The importance of Preservatives and Antioxidants in Anhydrous Products

Posted by Ayelet Meshulam on

So much is written about preserving anhydrous products but there is a lot of confusion. Let’s hope that we can clear up the uncertainty.

Let’s understand first what is anhydrous means, it simply means without water-free. A preservative is generally only required where there is water present, so when a product is made with water, an effective preservative is required to prevent the growth of bacteria and other harmful substances such as yeasts and molds, and often the product would also require some form of challenge testing to ensure the preservative is effective.

When considering the need to preserve your product, one of the most common confusions is the difference between an antioxidant and a preservative, so to be clear, an antioxidant such as Vitamin E, or Rosemary Extract, or Grapefruit Seed Extract, which are common additions to prolong the longevity to certain types of products are NOT  preservatives and therefore are not suitable on their own to preserve any product that contains water.

Antioxidants are substances that prevent or reduce oxidization which is a frequent problem in oil-based products such as anhydrous balms and body butter, as the oils and butter they are made from will oxidize over time known as rancidity. It is typical to add an antioxidant to any of these types of products to help extend their life, but because the product does not contain water or come in contact with water there is no need for a preservative.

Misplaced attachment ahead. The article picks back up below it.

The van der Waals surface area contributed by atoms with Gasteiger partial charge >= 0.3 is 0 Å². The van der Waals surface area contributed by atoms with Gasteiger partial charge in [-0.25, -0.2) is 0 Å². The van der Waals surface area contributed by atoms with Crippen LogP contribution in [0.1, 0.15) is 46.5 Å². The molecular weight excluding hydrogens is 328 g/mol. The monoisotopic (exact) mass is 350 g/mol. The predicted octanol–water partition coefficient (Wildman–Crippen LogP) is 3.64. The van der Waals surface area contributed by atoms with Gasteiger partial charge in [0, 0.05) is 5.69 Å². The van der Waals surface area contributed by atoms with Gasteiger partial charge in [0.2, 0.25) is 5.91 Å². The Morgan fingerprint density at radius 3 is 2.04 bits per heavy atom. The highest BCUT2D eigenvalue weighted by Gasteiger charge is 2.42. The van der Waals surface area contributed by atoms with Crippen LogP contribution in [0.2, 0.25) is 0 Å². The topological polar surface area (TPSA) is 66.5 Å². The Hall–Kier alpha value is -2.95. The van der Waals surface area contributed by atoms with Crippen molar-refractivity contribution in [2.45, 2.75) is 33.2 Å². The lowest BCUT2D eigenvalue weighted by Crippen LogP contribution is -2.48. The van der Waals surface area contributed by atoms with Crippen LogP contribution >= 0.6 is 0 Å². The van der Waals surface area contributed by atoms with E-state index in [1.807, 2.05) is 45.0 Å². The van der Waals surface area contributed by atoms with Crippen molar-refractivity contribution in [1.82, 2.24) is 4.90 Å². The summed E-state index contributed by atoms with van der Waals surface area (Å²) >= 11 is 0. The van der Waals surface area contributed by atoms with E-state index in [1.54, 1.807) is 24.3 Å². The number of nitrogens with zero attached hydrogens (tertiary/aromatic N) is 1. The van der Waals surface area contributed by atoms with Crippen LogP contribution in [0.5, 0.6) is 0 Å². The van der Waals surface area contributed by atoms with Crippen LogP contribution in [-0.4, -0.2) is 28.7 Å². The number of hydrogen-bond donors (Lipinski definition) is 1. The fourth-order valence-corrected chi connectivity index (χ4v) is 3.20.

The confusion here is when a product might come into regular contact with water in use becoming a source for bacterial growth in that product. The most common product where this happens would be any kind of oil-based product designed to be used in the shower or bath, or near water, the most common ones being scrubs, and cleansing balms where they are used by a sink.

Preserving  Anhydrous Cleansing Balms, and Scrubs

If a Balm designed as a cleansing balm to be used in a sink may be in contact with water, or bathroom steam an adequate preservative is required.

If a product designed to come into contact with water like a scrub used with wet fingers a broad spectrum preservative is needed.

If scrub is only made from oils and has a high percentage addition of either salt or sugar without any further additions they are considered to be self-preserving with no need to add a separate preservative if they are not used in the shower or use by a sink, They will benefit from an antioxidant to extend the life of the oils but the addition of a further preservative is not generally considered necessary.

Well.. I hope this short article will help you understand better.

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